By Leah Crane
NASA’s Parker Solar Probe, which launched towards the sun in 2018, has sent back its first detailed measurements from closer to the star’s surface than we have ever ventured before.
We already knew that the solar wind, a flood of energetic particles constantly flowing away from the sun, speeds up as it leaves the sun’s outermost layer. New measurements from the probe showed that the wind is even faster than expected, and strange features spotted in the sun’s magnetic field might help explain why.
“There are all of these kinks and switchbacks propagating out from the sun, which is very surprising and unexpected,” says Parker Solar Probe team member Jasper Halekas at the University of Iowa. “We can’t see them from far away, but when we get close to the sun we just see zillions and zillions of these features.”
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These S-shaped kinks, and the hot plasma flowing along them, move far faster than anything in their surroundings. They carry significant energy, says Halekas, so they could be connected to the larger mysteries of how the solar wind is accelerated to high speeds and why the corona – the sun’s tenuous outer layer – is so anomalously hot.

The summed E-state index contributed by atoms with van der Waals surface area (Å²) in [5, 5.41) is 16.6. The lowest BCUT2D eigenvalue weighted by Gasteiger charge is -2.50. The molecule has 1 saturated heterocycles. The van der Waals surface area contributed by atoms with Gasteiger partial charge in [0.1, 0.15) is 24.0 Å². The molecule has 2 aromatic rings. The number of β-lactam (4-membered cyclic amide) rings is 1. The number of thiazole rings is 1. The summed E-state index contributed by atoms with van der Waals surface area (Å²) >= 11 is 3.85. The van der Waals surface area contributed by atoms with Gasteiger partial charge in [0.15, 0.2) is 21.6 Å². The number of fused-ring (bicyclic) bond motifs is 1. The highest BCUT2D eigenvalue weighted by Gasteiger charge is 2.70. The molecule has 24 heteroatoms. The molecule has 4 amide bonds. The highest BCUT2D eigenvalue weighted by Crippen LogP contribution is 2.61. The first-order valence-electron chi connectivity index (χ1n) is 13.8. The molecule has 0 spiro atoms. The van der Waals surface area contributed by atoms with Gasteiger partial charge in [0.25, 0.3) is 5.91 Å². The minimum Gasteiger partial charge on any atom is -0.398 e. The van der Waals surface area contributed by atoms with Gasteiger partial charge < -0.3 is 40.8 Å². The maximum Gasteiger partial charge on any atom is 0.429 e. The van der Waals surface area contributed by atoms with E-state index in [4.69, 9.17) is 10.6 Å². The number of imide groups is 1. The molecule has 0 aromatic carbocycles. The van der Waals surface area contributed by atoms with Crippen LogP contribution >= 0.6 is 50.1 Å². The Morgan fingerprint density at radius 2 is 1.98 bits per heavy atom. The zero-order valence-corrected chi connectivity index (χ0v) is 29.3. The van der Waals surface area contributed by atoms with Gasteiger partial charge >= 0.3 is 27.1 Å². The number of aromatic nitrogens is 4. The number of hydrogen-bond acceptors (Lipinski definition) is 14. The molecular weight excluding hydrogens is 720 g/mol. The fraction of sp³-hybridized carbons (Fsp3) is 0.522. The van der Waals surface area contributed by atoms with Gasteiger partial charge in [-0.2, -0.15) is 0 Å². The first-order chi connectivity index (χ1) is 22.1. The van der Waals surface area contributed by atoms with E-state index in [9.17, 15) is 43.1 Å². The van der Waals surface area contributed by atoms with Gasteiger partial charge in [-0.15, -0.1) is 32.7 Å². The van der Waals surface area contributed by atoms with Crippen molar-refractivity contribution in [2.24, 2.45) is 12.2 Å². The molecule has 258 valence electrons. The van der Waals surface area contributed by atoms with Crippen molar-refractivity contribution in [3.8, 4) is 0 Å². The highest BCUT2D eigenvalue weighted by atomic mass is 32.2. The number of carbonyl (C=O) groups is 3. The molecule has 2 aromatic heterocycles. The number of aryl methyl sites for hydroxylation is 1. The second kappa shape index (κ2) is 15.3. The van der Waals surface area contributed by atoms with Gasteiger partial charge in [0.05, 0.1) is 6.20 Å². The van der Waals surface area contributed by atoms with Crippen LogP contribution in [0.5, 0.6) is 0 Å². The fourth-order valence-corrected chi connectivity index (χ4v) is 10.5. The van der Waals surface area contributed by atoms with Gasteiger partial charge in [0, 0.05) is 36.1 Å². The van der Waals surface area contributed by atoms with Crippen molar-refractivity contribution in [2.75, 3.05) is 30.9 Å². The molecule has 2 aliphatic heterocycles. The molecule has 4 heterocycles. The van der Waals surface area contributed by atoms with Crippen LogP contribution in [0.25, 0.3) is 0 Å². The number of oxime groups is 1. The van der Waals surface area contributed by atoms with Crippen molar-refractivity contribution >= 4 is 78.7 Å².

While that probably has something to do with the fast solar wind, which blows away from the sun at up to 750 kilometres per second, the sun also has a slow wind, which travels at less than 500 kilometres per second. The fast solar wind emerges from the sun via “holes” in the corona where the sun’s magnetic field points straight outward, but we have never been able to quite nail down where the slow wind comes from.
Now new measurements have revealed that this slow wind also comes from a hole in the corona, similar to the fast wind. “Coronal holes are usually more toward the poles, but there’s one near the equator and slow solar wind appears to be coming from there,” says Gregory Howes, also a Parker Solar Probe team member at the University of Iowa.
The probe has already passed nearly twice as close to the sun as any other spacecraft has ever been, which allowed it to look at the star in ways that are impossible from further away. And the spacecraft is set to move in for an even better look. “As we get twice as close again, which we will, and even more than that, are things going to look even stranger and more unexpected? Nobody knows yet,” says Halekas. But it should help us solve some of the sun’s biggest mysteries.
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